M2M is not about human population. 50 billion connections is still only around ten connections per cellular phone user. Think how many you already have - I've done a quick audit around my home office just now - it's close to 30! There are a lot of cars, street lights, utility meters etc in the world that aren't connected. In fact, in a separate Cisco announcement, 99% of the world's devices are NOT yet connected to the internet.
"Why do need to sprinkle sensors all over the planet"
Careful and planned deployment of sensors all over the planet has the potential to improve our lives and invigorate the economy. None of us can deny technological progress because it might be used for ill. You're from Jersey - apparently - not North Korea. Perhaps the good could outweigh the bad?
I think this is coming true every day. One trivial example, the tire pressure in my car's four tires is monitored remotely all of the time. Along with the function of a host of other components in the car.
Does anyone think this trend will reverse itself? Of course not. Does anyone think we have reached a plateau? Why?
Whether all of this ever-more-ubiquitous computing will generate $14T by 2020, in new hardware and services, is anyone's guess. My bet is, the number was thrown out there to get the requisite "ooohs" and "aaahs," and heads nodding.
No question that there would be absolutely no incentive to to moving along this path, as we have been at the very least since WWII, unless people could make money from it.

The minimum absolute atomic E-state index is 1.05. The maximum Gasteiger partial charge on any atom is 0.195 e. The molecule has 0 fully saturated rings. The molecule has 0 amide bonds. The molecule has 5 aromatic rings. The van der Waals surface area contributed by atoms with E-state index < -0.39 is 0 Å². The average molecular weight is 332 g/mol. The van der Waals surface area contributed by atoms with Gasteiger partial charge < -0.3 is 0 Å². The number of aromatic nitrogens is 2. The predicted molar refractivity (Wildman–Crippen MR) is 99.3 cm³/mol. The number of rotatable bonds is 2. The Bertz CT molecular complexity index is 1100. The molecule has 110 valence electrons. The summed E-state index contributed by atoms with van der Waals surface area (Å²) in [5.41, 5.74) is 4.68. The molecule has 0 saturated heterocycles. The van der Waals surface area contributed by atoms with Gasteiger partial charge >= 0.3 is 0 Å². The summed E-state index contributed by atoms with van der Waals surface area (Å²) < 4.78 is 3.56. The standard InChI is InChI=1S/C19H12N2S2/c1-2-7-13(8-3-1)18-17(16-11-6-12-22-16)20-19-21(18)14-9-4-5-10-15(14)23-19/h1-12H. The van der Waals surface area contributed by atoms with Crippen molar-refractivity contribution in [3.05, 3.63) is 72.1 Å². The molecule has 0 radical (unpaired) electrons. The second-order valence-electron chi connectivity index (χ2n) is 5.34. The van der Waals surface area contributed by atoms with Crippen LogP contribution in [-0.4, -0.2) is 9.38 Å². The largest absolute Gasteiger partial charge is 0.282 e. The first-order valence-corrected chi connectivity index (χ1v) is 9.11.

There has long been a vision of a future of ubiquitous computing in which ordinary processes are instrumented by ultra low cost low power networked nodes.
I believe some of this will come true eventually, but how much and when is very hard to say.
I suspect some of it may never pan out because the momentum of doing nothing or letting an analog/mechanical process stay in place is very great.
It is the pinnacle of hyping IoT, in my opinion.
I think the Cisco thesis is valid: IoT could in a best case scenario extend beyond today's IT budgets to existing and new line of business budgets creating an expansion market. But $14T is clearly a grand wish.
These are M2M connections of IoT devices that instrument processes like the factory floor, utility grids and crop irrigation and a bazilloion other things.
People won't own their IoT nodes like they own smartphones.
Again they aren't saying it costs $14T to buy 50B IoT nodes.
They are saying there is $14T in business value (productivity gains, new customer experiences, etc.) to be had in installing the 40-50B nodes.
Replay available now: A handful of emerging network technologies are competing to be the preferred wide-area connection for the Internet of Things. All claim lower costs and power use than cellular but none have wide deployment yet. Listen in as proponents of leading contenders make their case to be the metro or national IoT network of the future. Rick Merritt, EE Times Silicon Valley Bureau Chief, moderators this discussion. Join in and ask his guests questions.